dad walking w daughter retro - smallWritten By: Naomi Toms

On this day after Father’s Day, and on this feast day of St. Thomas More, a great and courageous father and martyr, I am compelled to say a word or two about our deep and ingrained desire for Fatherhood.

Caricatures of fatherhood have become a widespread part of our cultural experience. Comedians and TV shows crack jokes at weak, passive fathers on the one hand, and on the other hand, our culture insists that there is no place in civilized society for manliness. The idea of fatherly authority is rejected as archaic and overbearing, and displays of manly protectiveness are chided as chauvinistic.

And yet, there remains a deep and powerful need, an aching thirst, for fatherhood. It comes from our very core and foundation. We long for that affirmation of our identity, for a father’s blessing and approval; we desire that protection and guidance of a loving father; we yearn to be inspired by the strength of a courageous father’s leadership, virtue, and example.

The vocation of fatherhood is incredibly impactful. In Katrina Zeno’s words, if lived well, fatherhood becomes “a source of strength, protection, and exhortation. In the presence of a spiritual father, we feel an inner security to take risks to explore the world and act on it.” [1] John Eldredge goes on to add that fathers are given the additional role of bestowing upon their children confidence in their identity. He goes on to elaborate:

“The plan from the beginning of time was that his father would lay the foundation for a young boy’s heart, and pass on to him that essential knowledge and confidence in his strength […] and give him his name.  Throughout the history of man given to us in Scripture, it is the father who gives the blessing and thereby ‘names’ the son.” [2]

And though Eldredge writes mainly for a male audience, a similar reality is true for daughters. Daughters, too, yearn to be able to look up to their fathers, to learn from them that essential knowledge of what it means to be a person of strength and virtue. Both yearn for their father’s blessing – that affirmation of their worth, and that encouragement to become whom they were born to be.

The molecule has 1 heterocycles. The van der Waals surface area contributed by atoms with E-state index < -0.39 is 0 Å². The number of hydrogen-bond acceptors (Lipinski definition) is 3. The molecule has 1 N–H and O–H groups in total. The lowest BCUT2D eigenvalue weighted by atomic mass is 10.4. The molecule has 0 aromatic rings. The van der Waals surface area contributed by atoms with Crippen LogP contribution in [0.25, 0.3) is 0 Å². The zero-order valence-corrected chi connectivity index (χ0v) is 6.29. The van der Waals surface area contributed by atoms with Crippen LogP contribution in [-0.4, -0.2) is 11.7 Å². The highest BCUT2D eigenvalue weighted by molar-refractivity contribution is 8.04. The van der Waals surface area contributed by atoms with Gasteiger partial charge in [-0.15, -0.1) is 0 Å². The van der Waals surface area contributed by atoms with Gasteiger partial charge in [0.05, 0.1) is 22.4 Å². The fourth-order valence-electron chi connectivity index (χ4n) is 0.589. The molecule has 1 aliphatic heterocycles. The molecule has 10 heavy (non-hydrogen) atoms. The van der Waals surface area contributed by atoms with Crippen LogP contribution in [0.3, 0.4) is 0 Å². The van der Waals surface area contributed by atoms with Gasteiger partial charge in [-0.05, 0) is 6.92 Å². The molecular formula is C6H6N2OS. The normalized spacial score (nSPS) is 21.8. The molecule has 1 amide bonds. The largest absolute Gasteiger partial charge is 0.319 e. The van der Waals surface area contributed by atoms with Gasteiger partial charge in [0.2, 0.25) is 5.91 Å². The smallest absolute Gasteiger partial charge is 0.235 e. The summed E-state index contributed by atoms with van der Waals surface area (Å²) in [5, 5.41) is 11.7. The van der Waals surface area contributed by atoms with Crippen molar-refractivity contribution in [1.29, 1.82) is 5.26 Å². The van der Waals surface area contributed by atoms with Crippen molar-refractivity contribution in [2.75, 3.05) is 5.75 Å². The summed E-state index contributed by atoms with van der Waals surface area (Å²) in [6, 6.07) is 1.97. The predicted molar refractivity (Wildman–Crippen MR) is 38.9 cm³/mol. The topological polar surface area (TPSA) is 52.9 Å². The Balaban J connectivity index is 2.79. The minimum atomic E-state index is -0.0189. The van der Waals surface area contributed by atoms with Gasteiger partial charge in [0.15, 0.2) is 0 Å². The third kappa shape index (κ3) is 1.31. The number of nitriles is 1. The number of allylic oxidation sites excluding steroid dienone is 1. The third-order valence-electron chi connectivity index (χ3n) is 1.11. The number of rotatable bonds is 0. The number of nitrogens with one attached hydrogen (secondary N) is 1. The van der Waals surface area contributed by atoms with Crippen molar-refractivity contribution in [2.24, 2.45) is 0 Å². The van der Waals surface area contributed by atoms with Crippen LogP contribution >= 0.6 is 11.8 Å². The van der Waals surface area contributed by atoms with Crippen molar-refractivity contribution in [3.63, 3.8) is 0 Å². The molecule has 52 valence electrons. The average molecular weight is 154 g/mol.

An additional spiritual dimension builds on top of all these natural fatherly responsibilities. For the fatherly vocation is actually a spiritual form of the priestly vocation. [3] As the spiritual priest of the domestic church, the family, the father is also called to strengthen, purify, and inspire his family to grow in their own vocations and journeys of faith. To put it more starkly, Katrina Zeno writes, “In the presence of the spiritual priest, we feel inspired to lay down our lives and to imitate God’s self-sacrificial love no matter what the cost.” [4]

Fathers, don’t buy into that cultural bias against fatherhood. You have an incredible calling! God has blessed you with a certain sacred authority and influence over your children, whether you realize it or not. And they crave your blessing, your approval, your guidance and your strong example to liberate them to be all that they were created to be. Please, I ask you from the bottom of my heart, own that calling.

May God bless you and strengthen you in your vocation.

Abba, father us.

 

 

[1] Katrina Zeno, Discovering the Feminine Genius, (Boston, MA: Pauline Books & Media, 2010), p.130

[2] John Eldredge, Wild at Heart, (Nashville, TN: Nelson Books, 2001), p. 75

[3] Katrina Zeno, Discovering the Feminine Genius, p.130

[4] Katrina Zeno, Discovering the Feminine Genius, p.130

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